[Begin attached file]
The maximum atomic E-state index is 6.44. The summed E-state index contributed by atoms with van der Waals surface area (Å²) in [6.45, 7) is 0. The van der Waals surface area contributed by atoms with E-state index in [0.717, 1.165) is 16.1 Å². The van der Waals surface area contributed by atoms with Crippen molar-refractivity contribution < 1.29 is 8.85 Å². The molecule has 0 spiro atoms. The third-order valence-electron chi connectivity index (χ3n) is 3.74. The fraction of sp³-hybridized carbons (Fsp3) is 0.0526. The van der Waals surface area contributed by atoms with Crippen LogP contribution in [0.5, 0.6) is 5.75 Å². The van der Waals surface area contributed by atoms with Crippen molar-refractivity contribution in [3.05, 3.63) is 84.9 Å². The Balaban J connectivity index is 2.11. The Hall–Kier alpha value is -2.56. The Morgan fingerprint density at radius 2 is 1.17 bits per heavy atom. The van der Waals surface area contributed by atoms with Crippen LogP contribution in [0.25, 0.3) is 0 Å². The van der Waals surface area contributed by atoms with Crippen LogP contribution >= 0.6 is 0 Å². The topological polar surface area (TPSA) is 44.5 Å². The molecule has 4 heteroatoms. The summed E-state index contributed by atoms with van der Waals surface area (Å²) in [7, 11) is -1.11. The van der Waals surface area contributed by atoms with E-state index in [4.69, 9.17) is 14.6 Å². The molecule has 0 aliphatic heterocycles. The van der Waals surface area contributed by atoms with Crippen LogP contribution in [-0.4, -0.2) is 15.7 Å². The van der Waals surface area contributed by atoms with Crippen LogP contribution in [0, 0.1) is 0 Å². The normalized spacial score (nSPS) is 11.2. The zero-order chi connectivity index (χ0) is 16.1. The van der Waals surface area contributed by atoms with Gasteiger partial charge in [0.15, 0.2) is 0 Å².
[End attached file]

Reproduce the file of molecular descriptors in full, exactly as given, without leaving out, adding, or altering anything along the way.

The maximum atomic E-state index is 6.44. The summed E-state index contributed by atoms with van der Waals surface area (Å²) in [6.45, 7) is 0. The van der Waals surface area contributed by atoms with E-state index in [0.717, 1.165) is 16.1 Å². The van der Waals surface area contributed by atoms with Crippen molar-refractivity contribution < 1.29 is 8.85 Å². The molecule has 0 spiro atoms. The third-order valence-electron chi connectivity index (χ3n) is 3.74. The fraction of sp³-hybridized carbons (Fsp3) is 0.0526. The van der Waals surface area contributed by atoms with Crippen LogP contribution in [0.5, 0.6) is 5.75 Å². The van der Waals surface area contributed by atoms with Crippen molar-refractivity contribution in [3.05, 3.63) is 84.9 Å². The Balaban J connectivity index is 2.11. The Hall–Kier alpha value is -2.56. The Morgan fingerprint density at radius 2 is 1.17 bits per heavy atom. The van der Waals surface area contributed by atoms with Crippen LogP contribution in [0.25, 0.3) is 0 Å². The van der Waals surface area contributed by atoms with Crippen LogP contribution >= 0.6 is 0 Å². The topological polar surface area (TPSA) is 44.5 Å². The molecule has 4 heteroatoms. The summed E-state index contributed by atoms with van der Waals surface area (Å²) in [7, 11) is -1.11. The van der Waals surface area contributed by atoms with E-state index in [4.69, 9.17) is 14.6 Å². The molecule has 0 aliphatic heterocycles. The van der Waals surface area contributed by atoms with Crippen LogP contribution in [-0.4, -0.2) is 15.7 Å². The van der Waals surface area contributed by atoms with Crippen LogP contribution in [0, 0.1) is 0 Å². The normalized spacial score (nSPS) is 11.2. The zero-order chi connectivity index (χ0) is 16.1. The van der Waals surface area contributed by atoms with Gasteiger partial charge in [0.15, 0.2) is 0 Å².